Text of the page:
All things considered, this is a big step up for the state. Under our previous governor, the rail line between Eugene and Florence/Coos Bay became available. Rather than convert it to rails-to-trails or rails-with-trails, Kitz gave over a hundred million dollars to the Coos Bay Port to operate a lost-cause freight rail on the tracks. This line won’t actually be profitable until/unless the port gets a substantial coal export function. It barely worked when there were still trees to ship.

    Now, I know Eugene has the awesome Smith River route to the coast (if you haven’t ridden it, you’re missing something special). However, a separate path that traverses the beautiful coast range is much needed. I’d argue that Oregon needs about six of these, plus some similar paths across the Cascades and some workable north/south routes between the semi-urban centers. There’s really so much more to cycling than short trips to work, drink and shop.

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  • martin September 30, 2015 at 11:53 pm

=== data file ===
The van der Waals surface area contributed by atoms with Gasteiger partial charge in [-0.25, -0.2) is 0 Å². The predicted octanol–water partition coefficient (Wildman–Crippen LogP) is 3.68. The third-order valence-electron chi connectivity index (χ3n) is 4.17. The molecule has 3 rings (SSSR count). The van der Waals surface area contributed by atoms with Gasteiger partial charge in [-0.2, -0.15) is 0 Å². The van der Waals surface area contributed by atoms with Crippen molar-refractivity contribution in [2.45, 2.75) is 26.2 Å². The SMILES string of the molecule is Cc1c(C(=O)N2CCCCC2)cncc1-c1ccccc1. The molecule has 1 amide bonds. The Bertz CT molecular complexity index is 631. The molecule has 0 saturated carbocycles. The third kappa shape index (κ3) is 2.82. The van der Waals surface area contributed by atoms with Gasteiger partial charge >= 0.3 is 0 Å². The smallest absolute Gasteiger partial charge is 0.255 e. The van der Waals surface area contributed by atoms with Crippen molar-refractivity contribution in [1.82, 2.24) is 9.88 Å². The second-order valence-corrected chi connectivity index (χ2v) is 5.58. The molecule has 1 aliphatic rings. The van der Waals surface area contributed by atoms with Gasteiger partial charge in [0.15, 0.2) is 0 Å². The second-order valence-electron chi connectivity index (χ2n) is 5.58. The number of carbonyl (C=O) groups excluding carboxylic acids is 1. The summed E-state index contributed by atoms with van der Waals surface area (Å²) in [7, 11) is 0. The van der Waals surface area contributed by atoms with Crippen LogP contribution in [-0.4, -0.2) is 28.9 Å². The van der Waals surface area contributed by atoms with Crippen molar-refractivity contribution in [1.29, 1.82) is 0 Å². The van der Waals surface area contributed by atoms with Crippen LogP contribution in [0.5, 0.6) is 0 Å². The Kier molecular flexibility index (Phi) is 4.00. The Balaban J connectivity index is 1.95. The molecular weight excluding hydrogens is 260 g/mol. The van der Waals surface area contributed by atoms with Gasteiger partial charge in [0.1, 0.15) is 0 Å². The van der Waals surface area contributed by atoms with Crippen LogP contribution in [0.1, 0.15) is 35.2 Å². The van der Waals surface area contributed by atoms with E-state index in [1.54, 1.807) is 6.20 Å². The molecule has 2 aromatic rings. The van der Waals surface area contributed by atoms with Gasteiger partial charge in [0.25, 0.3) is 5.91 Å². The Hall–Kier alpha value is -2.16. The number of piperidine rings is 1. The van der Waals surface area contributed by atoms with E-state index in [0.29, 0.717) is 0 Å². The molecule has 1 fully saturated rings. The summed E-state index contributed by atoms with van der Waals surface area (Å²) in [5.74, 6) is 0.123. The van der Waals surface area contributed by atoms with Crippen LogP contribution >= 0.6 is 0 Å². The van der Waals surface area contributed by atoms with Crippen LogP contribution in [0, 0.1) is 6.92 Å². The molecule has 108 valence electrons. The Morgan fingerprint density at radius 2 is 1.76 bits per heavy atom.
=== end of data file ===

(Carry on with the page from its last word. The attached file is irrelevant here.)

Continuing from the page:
I agree. This needs to be built.

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  • Lester Luallin October 2, 2015 at 10:43 am

    I vote for gravel. I rode the gravel John Wayne Trail out to Ellensburg over the summer and most of it was rideable on 25mm tires. There was one section that wasn’t all that rideable even with my 1.75″ tires because they’d just put down deep fresh gravel east of Hyak. I imagine that’ll get packed and more rideable eventually, since I would guess parks and rec trucks roll the trail at least once a week to maintain bathrooms and campsites along the trail.

    Which reminds me, when it comes to budgeting for this, prioritize composting toilets and a primitive campsite or two far above paving.

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  • Mike Sanders October 2, 2015 at 10:18 pm

    The Rails to Trails Conservacy reposted this story onto their Facebook page today (2 Oct. 2015). Sounds like they’re excited about this project!

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  • Nick October 5, 2015 at 2:45 am

    Start with a single track dirt trail. Cheap and fast to build And maintain.

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  • notrail October 14, 2015 at 9:31 pm

    You know what would be cheaper, money better spent, and better for the environment . NO trail.